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Four ways to condemn violence against minorities in Pakistan that are all wrong!

Minority communities in Pakistan are thankful for their moderate friends from mainstream Sunni school of thought, for supporting them in these harrowing times. Countless have condemned the attacks against minorities, and many have risked their own lives to stand up for others. However, in a few circles, some arguments in opposition to violence against minorities, while appearing to be a condemnation of violence, often end up being detrimental to these side-lined communities. Here are a few of those arguments, often heard from mainstream moderates (and if you hear yourself making one of these – please stop): 1) “We shouldn’t kill Shias because Shias and ...

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May peace win

Al Arabiya: “An Iranian educational and exhibition centre has launched an international cartoon competition around the theme of Holocaust denial, in a response to the publication of caricatures of the Prophet Mohammad (pbuh) by the French Charlie Hebdo magazine.” Charlie Hebdo’s immediate publication of an issue of Prophet Mohammed (pbuh) with a tear and a message of forgiveness, in response to the January 7 massacre, has fomented protests from Mali to Lahore. Iran came up with a Holocaust cartoon competition, and Pakistani lawmaker Haji Ghulam Ahmed Bilour offered a bounty to whoever can murder the owner of Charlie Hebdo. Then Copenhagen, in a parallel attack to Hebdo, saw another sociopath fire shots at ...

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What separates Charlie Hebdo from The New York Times?

Let’s say you had a new neighbour. You knock on their door and say, “Hey there, welcome to the neighbourhood. I live next door. Oh, and by the way, you look like a pig. And is that your mother behind you? She looks like a fat old donkey. Dinner at my place tonight?” You certainly have the right to say all that. But should you? And what purpose will it serve? And though I would not punch you if you ever said those things to me, I would do one thing other than simply closing the door behind me – I would use ...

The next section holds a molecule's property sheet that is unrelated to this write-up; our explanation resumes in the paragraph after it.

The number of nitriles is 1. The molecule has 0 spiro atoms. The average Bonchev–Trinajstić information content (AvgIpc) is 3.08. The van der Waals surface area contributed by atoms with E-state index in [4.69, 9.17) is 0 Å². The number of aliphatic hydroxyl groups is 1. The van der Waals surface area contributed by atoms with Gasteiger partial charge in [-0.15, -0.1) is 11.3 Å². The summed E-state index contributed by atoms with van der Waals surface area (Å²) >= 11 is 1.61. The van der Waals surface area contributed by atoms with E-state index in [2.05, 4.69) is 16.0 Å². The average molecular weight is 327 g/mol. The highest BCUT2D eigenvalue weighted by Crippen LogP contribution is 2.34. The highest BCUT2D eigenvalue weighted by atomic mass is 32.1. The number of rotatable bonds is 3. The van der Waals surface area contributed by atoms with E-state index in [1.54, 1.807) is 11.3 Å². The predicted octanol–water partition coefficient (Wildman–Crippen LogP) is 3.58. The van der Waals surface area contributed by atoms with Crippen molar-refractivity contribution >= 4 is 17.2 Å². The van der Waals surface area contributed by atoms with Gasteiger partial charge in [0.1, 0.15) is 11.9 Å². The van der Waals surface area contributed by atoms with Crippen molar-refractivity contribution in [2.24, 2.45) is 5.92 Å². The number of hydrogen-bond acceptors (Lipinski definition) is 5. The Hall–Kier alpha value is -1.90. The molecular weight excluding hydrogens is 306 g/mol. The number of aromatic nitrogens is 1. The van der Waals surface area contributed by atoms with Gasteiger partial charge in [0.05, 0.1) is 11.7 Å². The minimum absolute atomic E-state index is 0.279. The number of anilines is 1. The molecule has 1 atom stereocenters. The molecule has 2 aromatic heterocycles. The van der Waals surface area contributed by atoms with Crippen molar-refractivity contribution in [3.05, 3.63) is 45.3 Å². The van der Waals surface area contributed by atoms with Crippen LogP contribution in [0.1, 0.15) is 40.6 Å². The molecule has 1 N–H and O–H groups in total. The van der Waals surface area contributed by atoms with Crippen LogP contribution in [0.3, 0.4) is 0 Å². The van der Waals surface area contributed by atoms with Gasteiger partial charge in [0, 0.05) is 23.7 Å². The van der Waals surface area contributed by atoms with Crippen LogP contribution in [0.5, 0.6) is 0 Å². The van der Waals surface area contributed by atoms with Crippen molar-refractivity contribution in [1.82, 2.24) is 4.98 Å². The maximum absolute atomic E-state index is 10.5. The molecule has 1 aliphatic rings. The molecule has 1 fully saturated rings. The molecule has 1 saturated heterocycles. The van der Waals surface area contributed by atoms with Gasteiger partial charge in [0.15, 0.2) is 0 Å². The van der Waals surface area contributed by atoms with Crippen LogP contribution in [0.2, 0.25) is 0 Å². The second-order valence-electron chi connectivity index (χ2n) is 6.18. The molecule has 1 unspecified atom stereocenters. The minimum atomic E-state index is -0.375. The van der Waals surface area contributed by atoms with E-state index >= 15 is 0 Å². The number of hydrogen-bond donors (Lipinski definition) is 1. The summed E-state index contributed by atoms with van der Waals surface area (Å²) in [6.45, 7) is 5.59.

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Interfaith gestures: Moral placebos or progress?

On November 14, 2014, Muslims prayed at the National Cathedral in Washington DC. South Africa’s US Ambassador, Ebrahim Rasool, gave a sermon and declared that, “never again must there be intolerance towards Christians or any other faith,” and media observers heralded this breakthrough in interfaith relations, though not all cheered. The prayers were interrupted by a heckler screaming that America was “founded on Christian principles”. Reverend Franklin Graham described the event as “sad”. Dr Sebastian Gorka at Breitbart.com accused the Muslim Brotherhood of taking over the cathedral, inexplicably bringing in the Armenian genocide during the Ottoman Empire; all this in the ...

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Is Pakistan heading towards anarchy?

On Monday, November 10, the students and professors of Shaheed Zulfiqar Ali Bhutto Institute of Science and Technology (SZABIST) held a candlelight vigil, organised by the SZABIST Law Society, in memory of Sajid Masih and Shama Bibi, a Christian couple who were accused of blasphemy and their bodies burnt in a brick kiln in the rural area of Punjab. Photo: Fatima Ansari More than a hundred law students gathered in front of their campus holding candles, chanting slogans like “give justice to Sajid and Shama” and “say no to terrorism,” among many others. The crowd swelled, as more students who were unaware ...